To Justify Absolutism, Hobbes Starts From the “Homo Homini Lupus”

Liberalism appears as a reaction to the Absolutist order, and one of the last great theorists of Absolutism was Thomas Hobbes, author of the famous work The Leviathan (1651), who conceived the human being as naturally selfish, if not violent, as we can read in quote that follows:

“In order to justify absolute government, Hobbes starts from the description of the state of nature which, as was commonly believed at that time, would have preceded the social state. Undoubtedly, one finds in the course of this description, traces of the first history book of Thucydides, in which this author tells that in a distant time the Greeks lived of prey and violence, and that the only law was that of the strongest .

Such were, according to Hobbes, the customs of all primitive men. Thus, among these peoples, neither men nor goods ever enjoyed security. Each had to defend himself against the violence of the others, and each man was a wolf to other men, homo homini lupus. Everywhere the fight against everyone broke out – bellum omnium against omnes.

In order to get out of this chaotic state, all individuals would have given up all their rights to the state. Each of them would have put their forces at the service of the state, so that it would have the possibility to end the violence of all and remedy this unbearable state of affairs.” (G. Mosca and G. Bouthoul, History of Political Doctrines, p. 189; emphasis added)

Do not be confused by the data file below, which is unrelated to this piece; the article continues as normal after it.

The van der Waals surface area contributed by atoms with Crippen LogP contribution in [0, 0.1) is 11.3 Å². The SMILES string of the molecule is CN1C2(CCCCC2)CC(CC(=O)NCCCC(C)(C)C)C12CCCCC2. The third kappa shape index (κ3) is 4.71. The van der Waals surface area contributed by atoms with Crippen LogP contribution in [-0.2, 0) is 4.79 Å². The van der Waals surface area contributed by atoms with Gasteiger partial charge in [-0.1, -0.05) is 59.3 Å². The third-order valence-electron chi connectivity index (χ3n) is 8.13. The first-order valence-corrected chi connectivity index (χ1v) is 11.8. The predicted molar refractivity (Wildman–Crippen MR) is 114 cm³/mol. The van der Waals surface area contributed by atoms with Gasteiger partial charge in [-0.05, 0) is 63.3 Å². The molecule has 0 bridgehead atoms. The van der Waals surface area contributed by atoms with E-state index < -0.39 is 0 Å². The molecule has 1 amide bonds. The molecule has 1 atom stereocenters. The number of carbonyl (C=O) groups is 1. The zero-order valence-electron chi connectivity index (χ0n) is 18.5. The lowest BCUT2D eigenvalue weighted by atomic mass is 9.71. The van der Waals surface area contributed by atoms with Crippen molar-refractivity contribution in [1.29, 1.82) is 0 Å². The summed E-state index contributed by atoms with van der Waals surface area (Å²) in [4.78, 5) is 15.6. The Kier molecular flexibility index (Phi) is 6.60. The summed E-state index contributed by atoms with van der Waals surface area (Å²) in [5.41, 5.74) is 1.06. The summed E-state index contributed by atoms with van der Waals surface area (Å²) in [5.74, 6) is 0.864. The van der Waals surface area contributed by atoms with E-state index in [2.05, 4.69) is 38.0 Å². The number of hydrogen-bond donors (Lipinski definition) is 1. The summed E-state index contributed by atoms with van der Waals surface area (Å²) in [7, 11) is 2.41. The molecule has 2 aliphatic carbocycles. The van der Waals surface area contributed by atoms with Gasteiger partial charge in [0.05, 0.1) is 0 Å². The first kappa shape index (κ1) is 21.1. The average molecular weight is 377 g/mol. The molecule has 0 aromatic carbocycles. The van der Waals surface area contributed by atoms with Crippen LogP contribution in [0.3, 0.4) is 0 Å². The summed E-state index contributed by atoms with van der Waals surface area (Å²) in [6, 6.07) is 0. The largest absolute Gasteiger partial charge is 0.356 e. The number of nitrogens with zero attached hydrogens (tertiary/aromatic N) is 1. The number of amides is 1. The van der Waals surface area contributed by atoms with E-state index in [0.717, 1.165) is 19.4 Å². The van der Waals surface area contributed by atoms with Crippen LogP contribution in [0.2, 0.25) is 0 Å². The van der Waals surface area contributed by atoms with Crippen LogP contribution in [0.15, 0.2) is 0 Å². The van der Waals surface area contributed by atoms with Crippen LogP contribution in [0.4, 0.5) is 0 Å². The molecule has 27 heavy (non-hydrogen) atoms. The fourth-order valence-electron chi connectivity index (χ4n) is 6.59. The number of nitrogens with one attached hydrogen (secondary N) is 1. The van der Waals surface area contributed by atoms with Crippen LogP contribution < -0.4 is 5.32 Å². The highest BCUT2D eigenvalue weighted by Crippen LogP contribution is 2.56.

“Leviathan” is the name of a ferocious and very powerful animal, apparently the Nile crocodile, which is described in the Bible, in chapters. 40 and 41 of Job, and about which he writes: “There is no power over the earth to compare it to, because it was made so that he would not fear any.” (Job, 41:24). It is clear that Hobbes, using the figure of “Leviathan”, maintains that a benign role is played by such a power (that of the absolute monarch) which, by frightening everyone, makes it possible “to end the violence of all and remedy this unbearable state of affairs”. (G. Mosca and G. Bouthoul, History of Political Doctrines, p. 192; emphasis added. Quoted in Arnaldo Sisson Filho. What Is Wrong With Politics? Bases for a True Democracy; chapter 4: Liberalism: Premisses and Political System)